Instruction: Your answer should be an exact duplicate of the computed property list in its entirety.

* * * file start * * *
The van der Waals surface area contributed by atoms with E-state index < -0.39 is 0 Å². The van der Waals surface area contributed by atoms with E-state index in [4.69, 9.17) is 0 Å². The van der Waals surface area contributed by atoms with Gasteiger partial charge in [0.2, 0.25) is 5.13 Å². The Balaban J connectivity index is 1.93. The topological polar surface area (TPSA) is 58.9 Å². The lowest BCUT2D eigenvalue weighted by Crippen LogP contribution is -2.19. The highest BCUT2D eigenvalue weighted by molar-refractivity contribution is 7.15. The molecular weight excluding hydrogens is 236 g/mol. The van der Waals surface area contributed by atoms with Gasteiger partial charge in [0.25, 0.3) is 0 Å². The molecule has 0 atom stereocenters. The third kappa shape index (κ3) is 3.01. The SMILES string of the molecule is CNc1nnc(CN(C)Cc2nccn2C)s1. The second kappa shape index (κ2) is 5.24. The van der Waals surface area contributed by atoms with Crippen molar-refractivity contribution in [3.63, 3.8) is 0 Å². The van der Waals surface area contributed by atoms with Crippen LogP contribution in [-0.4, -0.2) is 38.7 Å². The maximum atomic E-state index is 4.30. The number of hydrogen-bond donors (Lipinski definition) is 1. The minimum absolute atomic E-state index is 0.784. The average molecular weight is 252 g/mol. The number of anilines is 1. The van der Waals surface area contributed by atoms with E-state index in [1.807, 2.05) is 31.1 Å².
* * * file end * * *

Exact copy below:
The van der Waals surface area contributed by atoms with E-state index < -0.39 is 0 Å². The van der Waals surface area contributed by atoms with E-state index in [4.69, 9.17) is 0 Å². The van der Waals surface area contributed by atoms with Gasteiger partial charge in [0.2, 0.25) is 5.13 Å². The Balaban J connectivity index is 1.93. The topological polar surface area (TPSA) is 58.9 Å². The lowest BCUT2D eigenvalue weighted by Crippen LogP contribution is -2.19. The highest BCUT2D eigenvalue weighted by molar-refractivity contribution is 7.15. The molecular weight excluding hydrogens is 236 g/mol. The van der Waals surface area contributed by atoms with Gasteiger partial charge in [0.25, 0.3) is 0 Å². The molecule has 0 atom stereocenters. The third kappa shape index (κ3) is 3.01. The SMILES string of the molecule is CNc1nnc(CN(C)Cc2nccn2C)s1. The second kappa shape index (κ2) is 5.24. The van der Waals surface area contributed by atoms with Crippen molar-refractivity contribution in [3.63, 3.8) is 0 Å². The van der Waals surface area contributed by atoms with Crippen LogP contribution in [-0.4, -0.2) is 38.7 Å². The maximum atomic E-state index is 4.30. The number of hydrogen-bond donors (Lipinski definition) is 1. The minimum absolute atomic E-state index is 0.784. The average molecular weight is 252 g/mol. The number of anilines is 1. The van der Waals surface area contributed by atoms with E-state index in [1.807, 2.05) is 31.1 Å².